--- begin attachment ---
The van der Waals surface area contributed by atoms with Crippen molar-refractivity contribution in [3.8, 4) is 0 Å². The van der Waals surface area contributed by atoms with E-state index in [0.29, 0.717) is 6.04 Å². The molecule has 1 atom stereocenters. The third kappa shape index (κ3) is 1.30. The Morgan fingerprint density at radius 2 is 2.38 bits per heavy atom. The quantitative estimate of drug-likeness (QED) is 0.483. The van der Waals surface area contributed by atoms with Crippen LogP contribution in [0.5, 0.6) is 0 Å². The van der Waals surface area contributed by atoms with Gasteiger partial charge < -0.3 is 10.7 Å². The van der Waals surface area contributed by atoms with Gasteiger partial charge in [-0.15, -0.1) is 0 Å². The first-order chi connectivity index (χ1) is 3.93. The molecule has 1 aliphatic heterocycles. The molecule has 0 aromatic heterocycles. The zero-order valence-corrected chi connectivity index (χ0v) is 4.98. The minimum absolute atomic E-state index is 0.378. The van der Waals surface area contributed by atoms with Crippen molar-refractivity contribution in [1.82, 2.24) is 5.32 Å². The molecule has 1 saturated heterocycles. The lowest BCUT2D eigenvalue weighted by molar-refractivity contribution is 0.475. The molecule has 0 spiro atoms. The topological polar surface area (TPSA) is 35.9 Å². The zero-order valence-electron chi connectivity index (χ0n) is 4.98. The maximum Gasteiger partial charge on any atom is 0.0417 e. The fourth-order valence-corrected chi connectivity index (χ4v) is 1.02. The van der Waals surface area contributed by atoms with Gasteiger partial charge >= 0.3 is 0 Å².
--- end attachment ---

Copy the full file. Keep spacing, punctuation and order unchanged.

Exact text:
The van der Waals surface area contributed by atoms with Crippen molar-refractivity contribution in [3.8, 4) is 0 Å². The van der Waals surface area contributed by atoms with E-state index in [0.29, 0.717) is 6.04 Å². The molecule has 1 atom stereocenters. The third kappa shape index (κ3) is 1.30. The Morgan fingerprint density at radius 2 is 2.38 bits per heavy atom. The quantitative estimate of drug-likeness (QED) is 0.483. The van der Waals surface area contributed by atoms with Crippen LogP contribution in [0.5, 0.6) is 0 Å². The van der Waals surface area contributed by atoms with Gasteiger partial charge < -0.3 is 10.7 Å². The van der Waals surface area contributed by atoms with Gasteiger partial charge in [-0.15, -0.1) is 0 Å². The first-order chi connectivity index (χ1) is 3.93. The molecule has 1 aliphatic heterocycles. The molecule has 0 aromatic heterocycles. The zero-order valence-corrected chi connectivity index (χ0v) is 4.98. The minimum absolute atomic E-state index is 0.378. The van der Waals surface area contributed by atoms with Crippen molar-refractivity contribution in [1.82, 2.24) is 5.32 Å². The molecule has 1 saturated heterocycles. The lowest BCUT2D eigenvalue weighted by molar-refractivity contribution is 0.475. The molecule has 0 spiro atoms. The topological polar surface area (TPSA) is 35.9 Å². The zero-order valence-electron chi connectivity index (χ0n) is 4.98. The maximum Gasteiger partial charge on any atom is 0.0417 e. The fourth-order valence-corrected chi connectivity index (χ4v) is 1.02. The van der Waals surface area contributed by atoms with Gasteiger partial charge >= 0.3 is 0 Å².